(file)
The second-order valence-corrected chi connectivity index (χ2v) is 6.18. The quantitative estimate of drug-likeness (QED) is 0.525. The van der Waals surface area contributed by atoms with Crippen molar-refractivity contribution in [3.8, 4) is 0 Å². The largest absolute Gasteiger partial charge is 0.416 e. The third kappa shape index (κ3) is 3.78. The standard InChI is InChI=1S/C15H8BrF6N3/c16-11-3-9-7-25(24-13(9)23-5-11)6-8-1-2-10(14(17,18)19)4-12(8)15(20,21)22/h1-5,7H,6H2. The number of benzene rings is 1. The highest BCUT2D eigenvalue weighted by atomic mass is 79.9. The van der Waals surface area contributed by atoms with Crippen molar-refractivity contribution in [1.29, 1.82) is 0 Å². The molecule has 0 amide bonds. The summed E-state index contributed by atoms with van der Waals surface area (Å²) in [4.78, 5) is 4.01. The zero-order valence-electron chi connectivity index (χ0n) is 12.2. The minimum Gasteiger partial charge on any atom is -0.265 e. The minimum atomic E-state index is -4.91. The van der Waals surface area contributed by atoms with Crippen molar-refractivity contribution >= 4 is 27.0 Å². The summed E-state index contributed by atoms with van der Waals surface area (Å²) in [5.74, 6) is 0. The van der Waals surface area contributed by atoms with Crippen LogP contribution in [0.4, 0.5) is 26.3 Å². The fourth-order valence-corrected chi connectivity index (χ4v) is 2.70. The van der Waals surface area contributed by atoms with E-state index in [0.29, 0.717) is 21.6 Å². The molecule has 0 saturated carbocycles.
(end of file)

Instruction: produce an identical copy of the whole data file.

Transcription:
The second-order valence-corrected chi connectivity index (χ2v) is 6.18. The quantitative estimate of drug-likeness (QED) is 0.525. The van der Waals surface area contributed by atoms with Crippen molar-refractivity contribution in [3.8, 4) is 0 Å². The largest absolute Gasteiger partial charge is 0.416 e. The third kappa shape index (κ3) is 3.78. The standard InChI is InChI=1S/C15H8BrF6N3/c16-11-3-9-7-25(24-13(9)23-5-11)6-8-1-2-10(14(17,18)19)4-12(8)15(20,21)22/h1-5,7H,6H2. The number of benzene rings is 1. The highest BCUT2D eigenvalue weighted by atomic mass is 79.9. The van der Waals surface area contributed by atoms with Crippen molar-refractivity contribution in [1.29, 1.82) is 0 Å². The molecule has 0 amide bonds. The summed E-state index contributed by atoms with van der Waals surface area (Å²) in [4.78, 5) is 4.01. The zero-order valence-electron chi connectivity index (χ0n) is 12.2. The minimum Gasteiger partial charge on any atom is -0.265 e. The minimum atomic E-state index is -4.91. The van der Waals surface area contributed by atoms with Crippen molar-refractivity contribution >= 4 is 27.0 Å². The summed E-state index contributed by atoms with van der Waals surface area (Å²) in [5.74, 6) is 0. The van der Waals surface area contributed by atoms with Crippen LogP contribution in [0.4, 0.5) is 26.3 Å². The fourth-order valence-corrected chi connectivity index (χ4v) is 2.70. The van der Waals surface area contributed by atoms with E-state index in [0.29, 0.717) is 21.6 Å². The molecule has 0 saturated carbocycles.